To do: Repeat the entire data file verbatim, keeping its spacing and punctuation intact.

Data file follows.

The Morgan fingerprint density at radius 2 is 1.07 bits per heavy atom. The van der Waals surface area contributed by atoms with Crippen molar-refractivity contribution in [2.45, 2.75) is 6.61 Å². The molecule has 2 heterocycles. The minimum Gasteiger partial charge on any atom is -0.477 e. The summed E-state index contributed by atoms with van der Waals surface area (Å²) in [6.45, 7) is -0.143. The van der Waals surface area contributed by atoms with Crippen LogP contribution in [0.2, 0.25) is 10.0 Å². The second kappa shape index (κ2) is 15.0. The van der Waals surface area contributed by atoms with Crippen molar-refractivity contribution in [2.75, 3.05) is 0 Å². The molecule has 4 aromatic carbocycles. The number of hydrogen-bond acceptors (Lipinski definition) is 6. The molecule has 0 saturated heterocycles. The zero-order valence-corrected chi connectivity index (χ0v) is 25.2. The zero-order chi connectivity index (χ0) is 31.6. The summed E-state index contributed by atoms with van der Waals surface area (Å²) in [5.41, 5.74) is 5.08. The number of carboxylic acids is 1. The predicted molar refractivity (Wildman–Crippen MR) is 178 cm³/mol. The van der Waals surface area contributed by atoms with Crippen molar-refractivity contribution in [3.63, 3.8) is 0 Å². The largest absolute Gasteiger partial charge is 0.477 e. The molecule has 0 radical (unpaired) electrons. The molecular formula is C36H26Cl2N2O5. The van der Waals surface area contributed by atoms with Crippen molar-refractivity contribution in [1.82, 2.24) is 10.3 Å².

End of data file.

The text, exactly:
The Morgan fingerprint density at radius 2 is 1.07 bits per heavy atom. The van der Waals surface area contributed by atoms with Crippen molar-refractivity contribution in [2.45, 2.75) is 6.61 Å². The molecule has 2 heterocycles. The minimum Gasteiger partial charge on any atom is -0.477 e. The summed E-state index contributed by atoms with van der Waals surface area (Å²) in [6.45, 7) is -0.143. The van der Waals surface area contributed by atoms with Crippen LogP contribution in [0.2, 0.25) is 10.0 Å². The second kappa shape index (κ2) is 15.0. The van der Waals surface area contributed by atoms with Crippen molar-refractivity contribution in [2.75, 3.05) is 0 Å². The molecule has 4 aromatic carbocycles. The number of hydrogen-bond acceptors (Lipinski definition) is 6. The molecule has 0 saturated heterocycles. The zero-order valence-corrected chi connectivity index (χ0v) is 25.2. The zero-order chi connectivity index (χ0) is 31.6. The summed E-state index contributed by atoms with van der Waals surface area (Å²) in [5.41, 5.74) is 5.08. The number of carboxylic acids is 1. The predicted molar refractivity (Wildman–Crippen MR) is 178 cm³/mol. The van der Waals surface area contributed by atoms with Crippen molar-refractivity contribution in [3.63, 3.8) is 0 Å². The largest absolute Gasteiger partial charge is 0.477 e. The molecule has 0 radical (unpaired) electrons. The molecular formula is C36H26Cl2N2O5. The van der Waals surface area contributed by atoms with Crippen molar-refractivity contribution in [1.82, 2.24) is 10.3 Å².